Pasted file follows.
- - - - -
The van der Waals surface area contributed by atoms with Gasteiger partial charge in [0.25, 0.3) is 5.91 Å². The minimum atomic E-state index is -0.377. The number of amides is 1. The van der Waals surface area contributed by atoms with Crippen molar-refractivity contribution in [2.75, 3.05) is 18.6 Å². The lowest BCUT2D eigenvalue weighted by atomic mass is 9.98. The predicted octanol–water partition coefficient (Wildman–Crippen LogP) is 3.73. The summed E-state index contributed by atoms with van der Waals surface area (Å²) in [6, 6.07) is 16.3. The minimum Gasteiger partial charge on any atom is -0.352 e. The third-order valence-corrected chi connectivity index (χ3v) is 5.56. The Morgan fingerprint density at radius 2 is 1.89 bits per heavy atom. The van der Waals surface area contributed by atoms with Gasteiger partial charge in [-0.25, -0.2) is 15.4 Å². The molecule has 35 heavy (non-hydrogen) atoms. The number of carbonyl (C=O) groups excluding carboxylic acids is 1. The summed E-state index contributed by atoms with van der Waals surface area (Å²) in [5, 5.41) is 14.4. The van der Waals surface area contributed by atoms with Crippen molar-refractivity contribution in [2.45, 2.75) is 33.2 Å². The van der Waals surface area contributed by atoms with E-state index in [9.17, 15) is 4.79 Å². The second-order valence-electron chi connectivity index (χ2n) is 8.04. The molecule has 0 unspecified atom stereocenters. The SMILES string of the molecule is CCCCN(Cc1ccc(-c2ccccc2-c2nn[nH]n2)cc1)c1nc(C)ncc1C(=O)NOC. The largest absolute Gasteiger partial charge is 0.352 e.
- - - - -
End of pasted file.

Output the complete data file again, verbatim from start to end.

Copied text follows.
The van der Waals surface area contributed by atoms with Gasteiger partial charge in [0.25, 0.3) is 5.91 Å². The minimum atomic E-state index is -0.377. The number of amides is 1. The van der Waals surface area contributed by atoms with Crippen molar-refractivity contribution in [2.75, 3.05) is 18.6 Å². The lowest BCUT2D eigenvalue weighted by atomic mass is 9.98. The predicted octanol–water partition coefficient (Wildman–Crippen LogP) is 3.73. The summed E-state index contributed by atoms with van der Waals surface area (Å²) in [6, 6.07) is 16.3. The minimum Gasteiger partial charge on any atom is -0.352 e. The third-order valence-corrected chi connectivity index (χ3v) is 5.56. The Morgan fingerprint density at radius 2 is 1.89 bits per heavy atom. The van der Waals surface area contributed by atoms with Gasteiger partial charge in [-0.25, -0.2) is 15.4 Å². The molecule has 35 heavy (non-hydrogen) atoms. The number of carbonyl (C=O) groups excluding carboxylic acids is 1. The summed E-state index contributed by atoms with van der Waals surface area (Å²) in [5, 5.41) is 14.4. The van der Waals surface area contributed by atoms with Crippen molar-refractivity contribution in [2.45, 2.75) is 33.2 Å². The van der Waals surface area contributed by atoms with E-state index in [9.17, 15) is 4.79 Å². The second-order valence-electron chi connectivity index (χ2n) is 8.04. The molecule has 0 unspecified atom stereocenters. The SMILES string of the molecule is CCCCN(Cc1ccc(-c2ccccc2-c2nn[nH]n2)cc1)c1nc(C)ncc1C(=O)NOC. The largest absolute Gasteiger partial charge is 0.352 e.